deep litter/deep mulch?

Discussion in 'Coop & Run - Design, Construction, & Maintenance' started by 3goodeggs, Nov 3, 2009.

  1. 3goodeggs

    3goodeggs pays attention sporadically

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    We are rather new to chickens, because we are plant people. I got the chickens for the poo, but the eggs are nice. (I use my litter waste for my garden. I value it highly.) We collect oak leaves all spring to mulch the many gardens that we have. We have always more piles of leaves than time to spread them all.
    Last weekend hubby carted a wheelbarrow full of leaves into the run. One lucky girl pulled out a huge earth worm and they dove into that pile like it was ...full of earthworms.
    Anyway, each day he gives them a pile of leaves. It keeps them entertained if nothing else, and their run has a nice mulched look about it.
    Can I just give them all of my mulch pile and I'll use the new leaves for my garden? Can I try to get a deep mulch for their run? Is there any danger to a deep mulch run? ...as long as it is not always wet? Do any of you see any harm to this? It is a very large run (24x36)and we plan to make two more runs with the idea that once they remove the Bahaia grass rhizomes, insects, weed seeds, and fertilize it for me, then each year I can rotate my new garden to last years run. as long as I do not use any non organic pesticides, would that be safe for them? and then let them into the old garden to till it for me? would that work?
    am I asking for parasites? disease?

    Thanks so much!
     
  2. SimplyForties

    SimplyForties Chillin' With My Peeps

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    It's great to use your chickens to till and fertilize your gardens. May as well make them work a bit! I've seen several plans that use a central coop surrounded by 2 or 4 sections, separated by fencing, which are seasonally rotated for this very purpose. The only issue I can think that you might run in to is letting your mulch materials build up too deeply in the run and then having a lot of rain and your run turning into an anerobic mess. If you can control that, you should be golden! Good luck! [​IMG]
     
  3. lavacaw

    lavacaw Chillin' With My Peeps

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    If memory serves correctly, you have a fairly sandy soil and standing water is not usually a problem...if this is correct then you can pile leaves into the runs like a deep litter method and just till them in to amend your soil. We lived in central Florida and heaped all the leaves we could get into our garden every year to build up the soil. The chicken poo and leaf breakdown they will do can only be a plus. I store bags of dry leaves to dump into my run after a rain to keep things dry and give the chickens new things to look for.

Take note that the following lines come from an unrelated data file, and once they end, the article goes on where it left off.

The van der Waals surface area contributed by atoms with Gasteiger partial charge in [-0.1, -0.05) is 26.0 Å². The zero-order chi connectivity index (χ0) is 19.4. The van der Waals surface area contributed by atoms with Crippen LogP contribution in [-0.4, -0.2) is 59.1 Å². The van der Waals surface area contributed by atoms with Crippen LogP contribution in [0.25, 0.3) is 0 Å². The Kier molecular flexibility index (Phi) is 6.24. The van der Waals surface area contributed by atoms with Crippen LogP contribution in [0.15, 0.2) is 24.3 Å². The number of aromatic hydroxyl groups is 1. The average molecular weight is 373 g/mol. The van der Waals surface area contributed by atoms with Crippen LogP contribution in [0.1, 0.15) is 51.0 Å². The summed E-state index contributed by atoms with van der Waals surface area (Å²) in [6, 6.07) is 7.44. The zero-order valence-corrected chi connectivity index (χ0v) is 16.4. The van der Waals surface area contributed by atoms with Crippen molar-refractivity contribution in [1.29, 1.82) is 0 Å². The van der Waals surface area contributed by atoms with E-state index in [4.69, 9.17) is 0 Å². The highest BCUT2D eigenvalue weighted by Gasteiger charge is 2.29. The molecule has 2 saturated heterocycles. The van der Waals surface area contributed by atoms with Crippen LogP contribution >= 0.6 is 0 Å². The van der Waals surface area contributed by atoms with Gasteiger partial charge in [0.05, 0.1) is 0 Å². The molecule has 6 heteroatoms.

4. chookchick

    chookchick Chillin' With My Peeps

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    That sounds like a great idea if you have the space! My run is not near as big (12 by 12) but I use LOTS of wood chip mulch in there and give them fresh leaves every day starting now until next spring. They love to dig around in them! I'm not really sure what happens to the poo, but it just disappears. Next spring I will dig out most of the wood chip and replace it with fresh stuff, using the old stuff on my veggie garden. If you want to keep them really busy, throw some scratch over the leaves.
     
  5. 3goodeggs

    3goodeggs pays attention sporadically

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    Thanks! I was comfortable with the idea until I started reading about diseases and worms, and then I got iffy about it. I think busy birds are happy birds, and everyone needs a job.
    We ARE on sandy soil. The only dark soil is in the gardens-after decades of mulching, everything else is yellow sand. We drain very well.
    I will move forward with confidence now. Thank you for your replies!
     
  6. gsim

    gsim Chillin' With My Peeps

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    I read where earthworms have a parasite called a nematode that can get in chickens. Bad news. I was going to do nightcrawlers in my run and let the birds eat the 'escapees', but have since changed idea to crickets for fear of parasite infestation.

    If you have sandy soil and your run slopes, mulch can be ok. They do love to scratch around in anything loose. I made a dust bath area for mine under a young oak tree about 10" dia trunk. I used fine sand, compost, dirt, and added 20# of diatomaceous earth bought at a swimming pool co store. It gets sun in fall,winter when sun is lower, but is in shade in hottest months. The chooks love it.
     
  7. 3goodeggs

    3goodeggs pays attention sporadically

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    They are not free range, we have way too many predatious birds...which is good I like birds, but they'd fisrt eat my chickens before a more difficult hunt like a squirrel or rat. I was told in entomology that if everything on the earth disappeared, that there would still be a faint outline of everything...in nematodes.
    I think they just wanted to scare us all into washing our hands more.

    Perhaps there is just no way around them. I will try to feed them a lot of pumkin and parsley and things. I would think that the diatomaaeous earth would help control nematodes as well as lice. That's a good idea.
    I suppose even parasites have parasites. To infinity...and beyond....
     

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